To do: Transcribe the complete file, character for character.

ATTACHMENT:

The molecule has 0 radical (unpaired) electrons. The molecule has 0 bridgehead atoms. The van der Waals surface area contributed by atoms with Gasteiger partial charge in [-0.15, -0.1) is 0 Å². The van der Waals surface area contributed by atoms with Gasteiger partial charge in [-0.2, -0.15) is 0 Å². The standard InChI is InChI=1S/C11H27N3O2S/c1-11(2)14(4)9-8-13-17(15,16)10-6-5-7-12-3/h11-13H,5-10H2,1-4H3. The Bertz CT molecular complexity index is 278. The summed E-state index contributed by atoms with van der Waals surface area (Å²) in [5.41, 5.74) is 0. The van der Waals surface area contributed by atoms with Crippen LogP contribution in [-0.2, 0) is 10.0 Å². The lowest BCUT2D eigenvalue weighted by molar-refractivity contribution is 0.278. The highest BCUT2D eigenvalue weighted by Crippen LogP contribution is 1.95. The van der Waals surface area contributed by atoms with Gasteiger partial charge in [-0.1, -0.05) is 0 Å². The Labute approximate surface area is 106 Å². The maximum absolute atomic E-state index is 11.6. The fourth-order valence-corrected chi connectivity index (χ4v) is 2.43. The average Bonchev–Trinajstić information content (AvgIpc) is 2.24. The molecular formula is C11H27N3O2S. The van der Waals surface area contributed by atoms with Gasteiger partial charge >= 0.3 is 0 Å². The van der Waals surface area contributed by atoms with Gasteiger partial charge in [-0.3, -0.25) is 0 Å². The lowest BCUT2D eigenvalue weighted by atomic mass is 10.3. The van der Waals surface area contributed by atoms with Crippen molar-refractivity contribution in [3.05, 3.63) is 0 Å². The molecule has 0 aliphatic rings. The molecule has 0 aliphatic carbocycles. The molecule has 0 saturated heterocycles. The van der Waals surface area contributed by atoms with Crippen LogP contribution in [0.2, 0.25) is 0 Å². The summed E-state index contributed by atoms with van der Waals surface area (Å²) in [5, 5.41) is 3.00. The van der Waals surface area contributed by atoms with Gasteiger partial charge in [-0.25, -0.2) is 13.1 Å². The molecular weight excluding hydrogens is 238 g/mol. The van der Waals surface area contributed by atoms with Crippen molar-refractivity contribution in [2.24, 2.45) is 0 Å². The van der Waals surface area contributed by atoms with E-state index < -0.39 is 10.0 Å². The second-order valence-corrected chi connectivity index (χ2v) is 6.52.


The molecule has 0 radical (unpaired) electrons. The molecule has 0 bridgehead atoms. The van der Waals surface area contributed by atoms with Gasteiger partial charge in [-0.15, -0.1) is 0 Å². The van der Waals surface area contributed by atoms with Gasteiger partial charge in [-0.2, -0.15) is 0 Å². The standard InChI is InChI=1S/C11H27N3O2S/c1-11(2)14(4)9-8-13-17(15,16)10-6-5-7-12-3/h11-13H,5-10H2,1-4H3. The Bertz CT molecular complexity index is 278. The summed E-state index contributed by atoms with van der Waals surface area (Å²) in [5.41, 5.74) is 0. The van der Waals surface area contributed by atoms with Crippen LogP contribution in [-0.2, 0) is 10.0 Å². The lowest BCUT2D eigenvalue weighted by molar-refractivity contribution is 0.278. The highest BCUT2D eigenvalue weighted by Crippen LogP contribution is 1.95. The van der Waals surface area contributed by atoms with Gasteiger partial charge in [-0.1, -0.05) is 0 Å². The Labute approximate surface area is 106 Å². The maximum absolute atomic E-state index is 11.6. The fourth-order valence-corrected chi connectivity index (χ4v) is 2.43. The average Bonchev–Trinajstić information content (AvgIpc) is 2.24. The molecular formula is C11H27N3O2S. The van der Waals surface area contributed by atoms with Gasteiger partial charge >= 0.3 is 0 Å². The van der Waals surface area contributed by atoms with Gasteiger partial charge in [-0.3, -0.25) is 0 Å². The lowest BCUT2D eigenvalue weighted by atomic mass is 10.3. The van der Waals surface area contributed by atoms with Crippen molar-refractivity contribution in [3.05, 3.63) is 0 Å². The molecule has 0 aliphatic rings. The molecule has 0 aliphatic carbocycles. The molecule has 0 saturated heterocycles. The van der Waals surface area contributed by atoms with Crippen LogP contribution in [0.2, 0.25) is 0 Å². The summed E-state index contributed by atoms with van der Waals surface area (Å²) in [5, 5.41) is 3.00. The van der Waals surface area contributed by atoms with Gasteiger partial charge in [-0.25, -0.2) is 13.1 Å². The molecular weight excluding hydrogens is 238 g/mol. The van der Waals surface area contributed by atoms with Crippen molar-refractivity contribution in [2.24, 2.45) is 0 Å². The van der Waals surface area contributed by atoms with E-state index < -0.39 is 10.0 Å². The second-order valence-corrected chi connectivity index (χ2v) is 6.52.